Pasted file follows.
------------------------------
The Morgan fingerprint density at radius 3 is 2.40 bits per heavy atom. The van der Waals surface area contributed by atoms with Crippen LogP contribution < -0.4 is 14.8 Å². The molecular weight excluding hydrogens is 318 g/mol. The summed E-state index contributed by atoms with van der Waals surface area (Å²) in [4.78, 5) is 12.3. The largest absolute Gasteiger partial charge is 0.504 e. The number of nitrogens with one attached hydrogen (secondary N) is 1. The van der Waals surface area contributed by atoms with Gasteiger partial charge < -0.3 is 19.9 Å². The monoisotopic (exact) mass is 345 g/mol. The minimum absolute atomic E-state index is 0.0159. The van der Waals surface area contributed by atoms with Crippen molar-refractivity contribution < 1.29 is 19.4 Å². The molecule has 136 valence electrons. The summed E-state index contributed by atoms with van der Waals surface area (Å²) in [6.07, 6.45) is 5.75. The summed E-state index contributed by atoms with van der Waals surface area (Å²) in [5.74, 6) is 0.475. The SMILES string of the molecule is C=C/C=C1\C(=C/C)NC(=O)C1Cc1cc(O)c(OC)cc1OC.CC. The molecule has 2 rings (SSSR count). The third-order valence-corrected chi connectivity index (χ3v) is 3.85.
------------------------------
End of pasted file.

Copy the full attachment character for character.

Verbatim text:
The Morgan fingerprint density at radius 3 is 2.40 bits per heavy atom. The van der Waals surface area contributed by atoms with Crippen LogP contribution < -0.4 is 14.8 Å². The molecular weight excluding hydrogens is 318 g/mol. The summed E-state index contributed by atoms with van der Waals surface area (Å²) in [4.78, 5) is 12.3. The largest absolute Gasteiger partial charge is 0.504 e. The number of nitrogens with one attached hydrogen (secondary N) is 1. The van der Waals surface area contributed by atoms with Gasteiger partial charge < -0.3 is 19.9 Å². The monoisotopic (exact) mass is 345 g/mol. The minimum absolute atomic E-state index is 0.0159. The van der Waals surface area contributed by atoms with Crippen molar-refractivity contribution < 1.29 is 19.4 Å². The molecule has 136 valence electrons. The summed E-state index contributed by atoms with van der Waals surface area (Å²) in [6.07, 6.45) is 5.75. The summed E-state index contributed by atoms with van der Waals surface area (Å²) in [5.74, 6) is 0.475. The SMILES string of the molecule is C=C/C=C1\C(=C/C)NC(=O)C1Cc1cc(O)c(OC)cc1OC.CC. The molecule has 2 rings (SSSR count). The third-order valence-corrected chi connectivity index (χ3v) is 3.85.